In Auckland, the average rainfall for March is 85.5mm (3.3661417 US inches), and last year March 10-12 Auckland had only 1.2mm of rain (pretty much none, in other words). This year, between March 10-12 Auckland received 101mm (about four inches) of rain—that’s more than 18% above the March average over just three days. That’s a lot of water.
There was widespread flooding all over the place. In Auckland, some of the worst flooding was in west Auckland, and on Sunday there was particularly bad flooding in New Lynn, where a sinkhole opened up. At one point Sunday some 2800 homes were without power due to a submerged substation, but power was restored within a few hours.
The weirdest thing to come out of the storm, however, was that we were told to cut back on our consumption of drinking water or we’d have to boil our water, and we were told it was Auckland’s biggest water crisis in 23 years. The reason is that the reservoirs that supply two-thirds of Auckland’s drinking water, located in the Hunua Ranges, had an extreme amount of silt stirred up, as might be expected: Because it was record rainfall, there was also record silt levels.
This was really weird. As I said on my personal Facebook:
Have to admit: I've never heard of having to save water because there was too MUCH rain! They want us to save 20L per person, which is about two buckets full. If we don't, and especially if there's more heavy rain, we'll get a boil water order. Nice. Their specific advice: No watering the garden (well, not needed, anyway…), No baths, Three-minute shorter showers, Avoid washing the car (not much point when it'll be in the rain…). Apparently they need a long period of dry weather for things to return to normal. So, we're supposed to conserve water and hope it DOESN'T rain. Very weird.But what’s even weirder is how little sense this makes. As people who know much more about these things than I do pointed out to me, boiling water would only concentrate the silt for the consumer because water would boil off. Boiling is only necessary if there’s a contaminant of some sort—bacteria, viruses, etc.—that need to be killed. Watercare isn’t suggesting the water is contaminated, so the real threat would seem to be merely discoloured water, not something that would need to be boiled absent contamination.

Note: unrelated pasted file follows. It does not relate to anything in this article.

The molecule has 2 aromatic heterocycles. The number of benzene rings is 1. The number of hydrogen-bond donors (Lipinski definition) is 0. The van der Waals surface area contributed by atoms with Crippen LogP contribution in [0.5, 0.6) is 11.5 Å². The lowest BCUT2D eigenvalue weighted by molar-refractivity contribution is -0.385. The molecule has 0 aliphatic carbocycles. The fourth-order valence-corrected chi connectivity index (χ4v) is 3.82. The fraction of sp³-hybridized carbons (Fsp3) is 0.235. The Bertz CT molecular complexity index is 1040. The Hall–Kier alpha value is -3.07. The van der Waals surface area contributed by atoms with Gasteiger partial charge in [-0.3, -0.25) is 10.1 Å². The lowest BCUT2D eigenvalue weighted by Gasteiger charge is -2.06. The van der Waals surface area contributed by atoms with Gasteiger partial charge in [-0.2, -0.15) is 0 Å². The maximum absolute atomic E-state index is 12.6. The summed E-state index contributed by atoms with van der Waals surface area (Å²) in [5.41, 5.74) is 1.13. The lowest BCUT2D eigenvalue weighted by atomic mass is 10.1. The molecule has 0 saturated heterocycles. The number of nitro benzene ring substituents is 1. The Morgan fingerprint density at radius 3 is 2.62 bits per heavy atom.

Still, I’m no expert, of course, so it would be helpful if Watercare explained things more fully. However, they don’t even use social media, so we actually get very little information, which allows every armchair expert to weigh in, and without official expert information, we’re bound to be confused. And, in the 21 years I’ve lived in New Zealand, most of that in Auckland, I’ve never been told to conserve water before.
Still, water conservation request notwithstanding, we faired quite well. While there was some surface flooding in our yard, and rain poured over the gutters at times, we weren’t damaged in any way, nor were we flooded. Two days later, the grass is already noticeably starting enjoying the ideal growing conditions, even in those areas that had surface flooding.
So, the Tasman Tempest was very, very bad for some people, kind of bad for a lot more, and an inconvenience for the rest. Pretty much like any big storm can be, except that most don’t lead to requests to conserve water. There’s a first time for everything, I guess.